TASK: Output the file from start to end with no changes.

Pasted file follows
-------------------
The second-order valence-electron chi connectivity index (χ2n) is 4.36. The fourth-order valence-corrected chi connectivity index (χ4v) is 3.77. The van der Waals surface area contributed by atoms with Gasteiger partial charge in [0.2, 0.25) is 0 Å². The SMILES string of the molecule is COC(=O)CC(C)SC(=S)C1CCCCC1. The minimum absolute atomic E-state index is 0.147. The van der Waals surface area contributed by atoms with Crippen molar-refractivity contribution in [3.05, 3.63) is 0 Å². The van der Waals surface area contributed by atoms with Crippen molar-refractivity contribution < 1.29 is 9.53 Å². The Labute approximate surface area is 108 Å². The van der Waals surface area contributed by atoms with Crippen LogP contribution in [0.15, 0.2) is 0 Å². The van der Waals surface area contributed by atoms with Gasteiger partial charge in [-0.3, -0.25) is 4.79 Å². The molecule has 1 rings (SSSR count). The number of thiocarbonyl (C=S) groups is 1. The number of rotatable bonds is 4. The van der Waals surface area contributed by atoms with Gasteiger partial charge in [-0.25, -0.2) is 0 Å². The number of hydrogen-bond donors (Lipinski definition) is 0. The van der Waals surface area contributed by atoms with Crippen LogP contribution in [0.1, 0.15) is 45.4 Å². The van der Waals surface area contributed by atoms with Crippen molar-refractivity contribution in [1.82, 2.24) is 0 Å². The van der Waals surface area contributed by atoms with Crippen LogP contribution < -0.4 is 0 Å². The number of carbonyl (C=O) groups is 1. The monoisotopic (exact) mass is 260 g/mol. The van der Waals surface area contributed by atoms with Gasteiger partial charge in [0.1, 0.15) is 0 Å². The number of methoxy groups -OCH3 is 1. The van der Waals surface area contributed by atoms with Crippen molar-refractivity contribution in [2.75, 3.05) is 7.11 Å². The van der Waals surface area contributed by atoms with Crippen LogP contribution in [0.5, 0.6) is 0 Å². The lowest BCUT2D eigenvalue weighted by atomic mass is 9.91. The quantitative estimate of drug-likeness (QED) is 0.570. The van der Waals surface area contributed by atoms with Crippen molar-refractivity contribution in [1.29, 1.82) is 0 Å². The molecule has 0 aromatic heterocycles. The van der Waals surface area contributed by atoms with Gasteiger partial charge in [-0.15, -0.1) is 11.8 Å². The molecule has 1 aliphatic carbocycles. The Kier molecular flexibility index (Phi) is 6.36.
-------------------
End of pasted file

The second-order valence-electron chi connectivity index (χ2n) is 4.36. The fourth-order valence-corrected chi connectivity index (χ4v) is 3.77. The van der Waals surface area contributed by atoms with Gasteiger partial charge in [0.2, 0.25) is 0 Å². The SMILES string of the molecule is COC(=O)CC(C)SC(=S)C1CCCCC1. The minimum absolute atomic E-state index is 0.147. The van der Waals surface area contributed by atoms with Crippen molar-refractivity contribution in [3.05, 3.63) is 0 Å². The van der Waals surface area contributed by atoms with Crippen molar-refractivity contribution < 1.29 is 9.53 Å². The Labute approximate surface area is 108 Å². The van der Waals surface area contributed by atoms with Crippen LogP contribution in [0.15, 0.2) is 0 Å². The van der Waals surface area contributed by atoms with Gasteiger partial charge in [-0.3, -0.25) is 4.79 Å². The molecule has 1 rings (SSSR count). The number of thiocarbonyl (C=S) groups is 1. The number of rotatable bonds is 4. The van der Waals surface area contributed by atoms with Gasteiger partial charge in [-0.25, -0.2) is 0 Å². The number of hydrogen-bond donors (Lipinski definition) is 0. The van der Waals surface area contributed by atoms with Crippen LogP contribution in [0.1, 0.15) is 45.4 Å². The van der Waals surface area contributed by atoms with Crippen molar-refractivity contribution in [1.82, 2.24) is 0 Å². The van der Waals surface area contributed by atoms with Crippen LogP contribution < -0.4 is 0 Å². The number of carbonyl (C=O) groups is 1. The monoisotopic (exact) mass is 260 g/mol. The van der Waals surface area contributed by atoms with Gasteiger partial charge in [0.1, 0.15) is 0 Å². The number of methoxy groups -OCH3 is 1. The van der Waals surface area contributed by atoms with Crippen molar-refractivity contribution in [2.75, 3.05) is 7.11 Å². The van der Waals surface area contributed by atoms with Crippen LogP contribution in [0.5, 0.6) is 0 Å². The lowest BCUT2D eigenvalue weighted by atomic mass is 9.91. The quantitative estimate of drug-likeness (QED) is 0.570. The van der Waals surface area contributed by atoms with Crippen molar-refractivity contribution in [1.29, 1.82) is 0 Å². The molecule has 0 aromatic heterocycles. The van der Waals surface area contributed by atoms with Gasteiger partial charge in [-0.15, -0.1) is 11.8 Å². The molecule has 1 aliphatic carbocycles. The Kier molecular flexibility index (Phi) is 6.36.